AJAX progress indicator
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  • a
  • Administrative data
    Data collected and used for the purposes of performing governmental operational functions. This includes data collected and used during delivery of a program or service and data generated and used for internal government processes, such as Human Resources and Finances. Administrative data may be generated through transactions, record keeping, or registration, amongst other activities. Administrative data may be used secondarily for analytical purposes, but its primary function is to serve an operational function.
  • Aggregate data
    Data collected or published in a summarized format (e.g. Percentage of a population that uses traditional medicines), rather than individual data points for individuals .
  • Analytical data
    Data used in aggregate to perform analysis that will support decision-making, such as program evaluation, comparison, or research. Analytic data may have been collected primarily for analytic functions (e.g. survey data) or may have been collected primarily for other purposes (e.g. administrative data). Data becomes analytical data when it is used for analytical purposes. In other words, a piece of data may have initially been collected and used for administrative functions but becomes analytical data when it is used as an input to an analysis.
  • Anonymous data
    Data without identifiers so that individuals cannot be identified.
  • Archive
    System that maintains records of enduring value for long-term preservation.
  • b
  • Backup
    Exact copies of files, data, databases stored in a separate location from the main files, data, and databases, which are available for use in the event of loss, disaster or emergency.
  • Baseline data
    Data collected at a starting point, for example, prior to implementing an initiative.
  • Best practices
    Generally accepted ways of doing things successfully.
  • c
  • Categorical data
    Variables for which there are a set list of categories to select from. There are two types of categorical data: Nominal data: The category options have no particular order (e.g. gender, religion). Ordinal data: The category options have a natural order (e.g. a range of response options from excellent to poor).
  • Census
    Official government records that documents characteristics of a population.
  • Closed question
    A survey question for which there are fixed response options.
  • Coded data
    Direct identifiers are removed from data and replaced with a code. The identifiers are linked to the code in a separate file from the rest of the data.
  • Comparative analysis
    Method used to compare datasets with each other.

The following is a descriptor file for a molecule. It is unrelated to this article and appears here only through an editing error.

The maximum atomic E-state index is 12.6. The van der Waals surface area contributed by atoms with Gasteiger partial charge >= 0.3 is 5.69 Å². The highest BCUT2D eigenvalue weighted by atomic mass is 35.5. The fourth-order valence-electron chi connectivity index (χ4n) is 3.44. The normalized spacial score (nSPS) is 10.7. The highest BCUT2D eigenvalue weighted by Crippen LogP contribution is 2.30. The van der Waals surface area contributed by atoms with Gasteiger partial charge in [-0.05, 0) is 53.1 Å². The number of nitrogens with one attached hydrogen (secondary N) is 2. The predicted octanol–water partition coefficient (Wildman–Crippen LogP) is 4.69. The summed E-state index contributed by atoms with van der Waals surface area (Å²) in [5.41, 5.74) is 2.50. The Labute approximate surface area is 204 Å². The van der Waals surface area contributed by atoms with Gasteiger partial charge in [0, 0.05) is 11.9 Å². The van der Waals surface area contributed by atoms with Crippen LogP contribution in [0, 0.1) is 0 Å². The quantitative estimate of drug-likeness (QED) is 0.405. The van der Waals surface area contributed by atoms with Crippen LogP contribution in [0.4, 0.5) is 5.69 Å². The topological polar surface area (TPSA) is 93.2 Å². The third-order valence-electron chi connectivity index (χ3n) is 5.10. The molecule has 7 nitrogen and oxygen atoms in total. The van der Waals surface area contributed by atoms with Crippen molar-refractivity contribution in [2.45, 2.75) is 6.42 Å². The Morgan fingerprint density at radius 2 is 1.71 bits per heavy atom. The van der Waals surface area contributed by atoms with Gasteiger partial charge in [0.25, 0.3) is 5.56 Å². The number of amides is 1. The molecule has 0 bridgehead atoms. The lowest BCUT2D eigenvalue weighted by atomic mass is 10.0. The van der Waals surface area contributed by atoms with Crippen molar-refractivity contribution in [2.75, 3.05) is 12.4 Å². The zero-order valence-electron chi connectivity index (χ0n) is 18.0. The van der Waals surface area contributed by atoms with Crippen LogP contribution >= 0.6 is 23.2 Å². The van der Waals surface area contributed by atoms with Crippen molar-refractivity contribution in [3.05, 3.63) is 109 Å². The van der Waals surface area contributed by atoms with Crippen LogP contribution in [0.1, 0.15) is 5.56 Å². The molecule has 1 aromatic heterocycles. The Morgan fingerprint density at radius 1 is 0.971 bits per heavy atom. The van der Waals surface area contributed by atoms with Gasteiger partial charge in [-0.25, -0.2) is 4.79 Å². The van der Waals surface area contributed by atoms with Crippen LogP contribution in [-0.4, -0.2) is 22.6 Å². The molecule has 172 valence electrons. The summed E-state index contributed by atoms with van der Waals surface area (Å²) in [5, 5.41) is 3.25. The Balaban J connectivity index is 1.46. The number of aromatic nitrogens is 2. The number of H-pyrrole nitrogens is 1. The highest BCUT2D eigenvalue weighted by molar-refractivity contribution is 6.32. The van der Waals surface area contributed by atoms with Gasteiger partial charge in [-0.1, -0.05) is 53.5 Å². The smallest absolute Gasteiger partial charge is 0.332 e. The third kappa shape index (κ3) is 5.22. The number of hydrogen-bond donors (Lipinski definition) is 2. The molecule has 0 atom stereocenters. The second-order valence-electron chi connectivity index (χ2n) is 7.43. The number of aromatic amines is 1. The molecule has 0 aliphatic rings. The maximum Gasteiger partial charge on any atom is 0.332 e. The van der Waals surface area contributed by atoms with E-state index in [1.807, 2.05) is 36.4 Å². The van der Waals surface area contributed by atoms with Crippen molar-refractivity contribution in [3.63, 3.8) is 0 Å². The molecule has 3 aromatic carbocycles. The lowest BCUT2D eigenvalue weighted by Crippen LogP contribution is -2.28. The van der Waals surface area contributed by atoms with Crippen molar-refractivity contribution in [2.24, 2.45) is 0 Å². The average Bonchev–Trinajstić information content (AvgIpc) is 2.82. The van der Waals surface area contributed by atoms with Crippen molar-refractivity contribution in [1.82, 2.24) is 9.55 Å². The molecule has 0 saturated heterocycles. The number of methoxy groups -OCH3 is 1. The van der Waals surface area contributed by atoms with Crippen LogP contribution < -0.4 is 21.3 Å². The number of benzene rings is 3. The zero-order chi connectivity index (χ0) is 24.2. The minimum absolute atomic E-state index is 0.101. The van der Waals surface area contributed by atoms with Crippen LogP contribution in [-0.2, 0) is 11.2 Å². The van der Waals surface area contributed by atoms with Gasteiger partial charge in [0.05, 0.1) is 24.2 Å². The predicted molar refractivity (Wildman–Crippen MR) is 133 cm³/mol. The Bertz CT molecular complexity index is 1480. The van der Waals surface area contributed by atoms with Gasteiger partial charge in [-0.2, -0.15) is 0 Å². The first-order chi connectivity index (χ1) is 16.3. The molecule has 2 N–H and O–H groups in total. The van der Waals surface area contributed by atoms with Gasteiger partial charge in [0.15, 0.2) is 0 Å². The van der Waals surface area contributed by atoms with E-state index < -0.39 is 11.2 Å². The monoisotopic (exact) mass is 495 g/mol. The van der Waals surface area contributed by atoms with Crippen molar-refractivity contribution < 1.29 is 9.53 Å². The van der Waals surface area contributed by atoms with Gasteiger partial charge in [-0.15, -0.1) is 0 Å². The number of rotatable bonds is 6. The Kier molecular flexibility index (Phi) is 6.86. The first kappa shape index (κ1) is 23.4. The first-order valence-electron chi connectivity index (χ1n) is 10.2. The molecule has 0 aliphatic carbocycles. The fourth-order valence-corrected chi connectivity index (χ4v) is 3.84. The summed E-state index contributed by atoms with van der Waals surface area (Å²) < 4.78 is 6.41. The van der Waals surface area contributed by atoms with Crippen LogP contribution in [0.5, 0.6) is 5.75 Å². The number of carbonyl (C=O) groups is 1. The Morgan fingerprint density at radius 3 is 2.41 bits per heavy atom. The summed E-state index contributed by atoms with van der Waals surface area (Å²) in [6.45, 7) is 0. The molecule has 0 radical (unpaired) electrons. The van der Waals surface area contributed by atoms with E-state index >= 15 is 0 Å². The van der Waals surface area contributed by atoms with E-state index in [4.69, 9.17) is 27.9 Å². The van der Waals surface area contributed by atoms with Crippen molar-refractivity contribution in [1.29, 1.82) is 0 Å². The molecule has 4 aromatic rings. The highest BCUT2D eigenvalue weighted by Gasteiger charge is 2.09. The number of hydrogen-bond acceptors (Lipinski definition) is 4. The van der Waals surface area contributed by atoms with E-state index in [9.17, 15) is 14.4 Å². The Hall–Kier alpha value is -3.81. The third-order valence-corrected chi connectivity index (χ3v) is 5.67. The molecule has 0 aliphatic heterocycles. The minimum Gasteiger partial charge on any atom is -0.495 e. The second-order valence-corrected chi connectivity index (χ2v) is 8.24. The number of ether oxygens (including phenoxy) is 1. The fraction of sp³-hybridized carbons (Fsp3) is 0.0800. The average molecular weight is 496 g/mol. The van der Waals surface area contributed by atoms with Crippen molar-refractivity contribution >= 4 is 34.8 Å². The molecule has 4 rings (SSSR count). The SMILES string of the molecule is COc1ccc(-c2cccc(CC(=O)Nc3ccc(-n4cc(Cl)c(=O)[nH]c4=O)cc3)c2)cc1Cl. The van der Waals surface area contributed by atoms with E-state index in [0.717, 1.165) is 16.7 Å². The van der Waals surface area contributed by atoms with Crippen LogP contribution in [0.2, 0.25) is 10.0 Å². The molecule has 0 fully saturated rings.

• Consent
    Agreement that proves that an individual freely provided their personal information for a particular use and that the individual was fully informed about the intended use of their personal information.
  • d
  • Dashboard
    Software where a number of mini-applications can be reviewed, managed or reported.
  • Data
    Qualitative or quantitative information that is collected for reference or analysis, and includes stories, facts, measurements, values, qualities, or observations.
  • Data archive
    System that stores data for long-term preservation.
  • Data classification
    Systematic arrangement of data records into categories based on type of files, metadata or security levels according to a classification system.
  • Data custodian
    Custodians are responsible for the technical aspects of data management (ie. IT personnel). A custodian could also represent an organization that has been given permission to analyze or report on the data but is not accountable for the data and its proper use.
  • Data destruction
    Process of eliminating or deleting records, beyond any possible reconstruction.
  • Data disposition
    Range of processes to destroy data, retain data permanently in the organization or transfer data to an archive.
  • Data governance
    The organizing laws, policies, frameworks, and systems that support an organization to manage its data efficiently and effectively as an asset of the organization. Data governance involves ensuring compliance with the law, and oversees the implementation of communications, metrics, policies, procedures, and tools for data management. Data governance employs shared decision-making within the organization regarding planning, monitoring, managing and oversight over data.
  • Data life cycle
    Stages of life for data including acquisition, analysis, reportng and knowledge translation, archiving, and deletion.